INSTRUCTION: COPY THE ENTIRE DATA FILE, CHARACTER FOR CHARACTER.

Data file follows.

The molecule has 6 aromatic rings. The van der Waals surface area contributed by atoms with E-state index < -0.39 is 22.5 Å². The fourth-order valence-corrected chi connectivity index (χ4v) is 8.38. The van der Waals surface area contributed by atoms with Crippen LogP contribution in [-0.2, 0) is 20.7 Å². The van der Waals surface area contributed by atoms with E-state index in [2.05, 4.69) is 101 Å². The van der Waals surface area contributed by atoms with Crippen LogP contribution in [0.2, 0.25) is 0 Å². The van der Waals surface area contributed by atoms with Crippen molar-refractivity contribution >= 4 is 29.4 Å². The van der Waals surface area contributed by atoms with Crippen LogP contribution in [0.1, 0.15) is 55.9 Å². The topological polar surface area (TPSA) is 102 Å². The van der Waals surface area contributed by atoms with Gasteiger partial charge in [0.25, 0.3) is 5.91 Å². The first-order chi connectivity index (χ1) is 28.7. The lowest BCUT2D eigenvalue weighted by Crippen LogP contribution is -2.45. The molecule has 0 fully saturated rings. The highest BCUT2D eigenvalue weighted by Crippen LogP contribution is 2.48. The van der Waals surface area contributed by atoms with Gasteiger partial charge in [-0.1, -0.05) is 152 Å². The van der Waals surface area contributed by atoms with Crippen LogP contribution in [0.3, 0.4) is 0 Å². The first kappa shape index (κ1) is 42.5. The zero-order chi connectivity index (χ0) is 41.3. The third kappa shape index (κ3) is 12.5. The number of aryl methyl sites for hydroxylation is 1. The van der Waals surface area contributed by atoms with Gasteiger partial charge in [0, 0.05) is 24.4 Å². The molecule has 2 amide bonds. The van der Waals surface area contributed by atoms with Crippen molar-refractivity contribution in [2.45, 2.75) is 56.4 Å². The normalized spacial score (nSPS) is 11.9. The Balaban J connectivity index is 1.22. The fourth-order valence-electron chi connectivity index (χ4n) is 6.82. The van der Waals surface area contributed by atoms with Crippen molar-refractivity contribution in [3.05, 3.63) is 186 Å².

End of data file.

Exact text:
The molecule has 6 aromatic rings. The van der Waals surface area contributed by atoms with E-state index < -0.39 is 22.5 Å². The fourth-order valence-corrected chi connectivity index (χ4v) is 8.38. The van der Waals surface area contributed by atoms with Crippen LogP contribution in [-0.2, 0) is 20.7 Å². The van der Waals surface area contributed by atoms with E-state index in [2.05, 4.69) is 101 Å². The van der Waals surface area contributed by atoms with Crippen LogP contribution in [0.2, 0.25) is 0 Å². The van der Waals surface area contributed by atoms with Crippen molar-refractivity contribution >= 4 is 29.4 Å². The van der Waals surface area contributed by atoms with Crippen LogP contribution in [0.1, 0.15) is 55.9 Å². The topological polar surface area (TPSA) is 102 Å². The van der Waals surface area contributed by atoms with Gasteiger partial charge in [0.25, 0.3) is 5.91 Å². The first-order chi connectivity index (χ1) is 28.7. The lowest BCUT2D eigenvalue weighted by Crippen LogP contribution is -2.45. The molecule has 0 fully saturated rings. The highest BCUT2D eigenvalue weighted by Crippen LogP contribution is 2.48. The van der Waals surface area contributed by atoms with Gasteiger partial charge in [-0.1, -0.05) is 152 Å². The van der Waals surface area contributed by atoms with Crippen LogP contribution in [0.3, 0.4) is 0 Å². The first kappa shape index (κ1) is 42.5. The zero-order chi connectivity index (χ0) is 41.3. The third kappa shape index (κ3) is 12.5. The number of aryl methyl sites for hydroxylation is 1. The van der Waals surface area contributed by atoms with Gasteiger partial charge in [0, 0.05) is 24.4 Å². The molecule has 2 amide bonds. The van der Waals surface area contributed by atoms with Crippen molar-refractivity contribution in [2.45, 2.75) is 56.4 Å². The normalized spacial score (nSPS) is 11.9. The Balaban J connectivity index is 1.22. The fourth-order valence-electron chi connectivity index (χ4n) is 6.82. The van der Waals surface area contributed by atoms with Crippen molar-refractivity contribution in [3.05, 3.63) is 186 Å².